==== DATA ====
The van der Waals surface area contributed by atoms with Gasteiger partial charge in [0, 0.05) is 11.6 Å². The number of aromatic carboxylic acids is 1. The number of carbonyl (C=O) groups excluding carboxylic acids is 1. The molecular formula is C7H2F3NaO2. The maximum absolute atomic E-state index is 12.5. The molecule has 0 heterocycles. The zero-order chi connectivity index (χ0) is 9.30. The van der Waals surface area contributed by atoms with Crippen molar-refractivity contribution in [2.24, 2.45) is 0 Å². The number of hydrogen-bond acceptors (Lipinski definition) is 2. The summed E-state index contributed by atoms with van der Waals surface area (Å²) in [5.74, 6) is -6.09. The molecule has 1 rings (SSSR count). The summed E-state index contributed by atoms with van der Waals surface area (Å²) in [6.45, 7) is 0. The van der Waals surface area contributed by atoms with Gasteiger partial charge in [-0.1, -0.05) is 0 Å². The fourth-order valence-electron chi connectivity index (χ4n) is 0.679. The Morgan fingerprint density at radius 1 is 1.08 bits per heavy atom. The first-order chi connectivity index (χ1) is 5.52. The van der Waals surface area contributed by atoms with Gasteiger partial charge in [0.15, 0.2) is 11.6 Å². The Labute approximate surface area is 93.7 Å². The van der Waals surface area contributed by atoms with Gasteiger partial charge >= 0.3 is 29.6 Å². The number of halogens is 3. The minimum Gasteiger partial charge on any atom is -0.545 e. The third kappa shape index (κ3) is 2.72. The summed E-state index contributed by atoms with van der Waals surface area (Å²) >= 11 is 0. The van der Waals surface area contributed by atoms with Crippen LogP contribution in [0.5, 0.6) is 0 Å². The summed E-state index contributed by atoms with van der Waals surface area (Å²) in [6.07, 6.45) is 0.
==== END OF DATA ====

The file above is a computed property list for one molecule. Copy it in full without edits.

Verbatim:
The van der Waals surface area contributed by atoms with Gasteiger partial charge in [0, 0.05) is 11.6 Å². The number of aromatic carboxylic acids is 1. The number of carbonyl (C=O) groups excluding carboxylic acids is 1. The molecular formula is C7H2F3NaO2. The maximum absolute atomic E-state index is 12.5. The molecule has 0 heterocycles. The zero-order chi connectivity index (χ0) is 9.30. The van der Waals surface area contributed by atoms with Crippen molar-refractivity contribution in [2.24, 2.45) is 0 Å². The number of hydrogen-bond acceptors (Lipinski definition) is 2. The summed E-state index contributed by atoms with van der Waals surface area (Å²) in [5.74, 6) is -6.09. The molecule has 1 rings (SSSR count). The summed E-state index contributed by atoms with van der Waals surface area (Å²) in [6.45, 7) is 0. The van der Waals surface area contributed by atoms with Gasteiger partial charge in [-0.1, -0.05) is 0 Å². The fourth-order valence-electron chi connectivity index (χ4n) is 0.679. The Morgan fingerprint density at radius 1 is 1.08 bits per heavy atom. The first-order chi connectivity index (χ1) is 5.52. The van der Waals surface area contributed by atoms with Gasteiger partial charge in [0.15, 0.2) is 11.6 Å². The Labute approximate surface area is 93.7 Å². The van der Waals surface area contributed by atoms with Gasteiger partial charge >= 0.3 is 29.6 Å². The number of halogens is 3. The minimum Gasteiger partial charge on any atom is -0.545 e. The third kappa shape index (κ3) is 2.72. The summed E-state index contributed by atoms with van der Waals surface area (Å²) >= 11 is 0. The van der Waals surface area contributed by atoms with Crippen LogP contribution in [0.5, 0.6) is 0 Å². The summed E-state index contributed by atoms with van der Waals surface area (Å²) in [6.07, 6.45) is 0.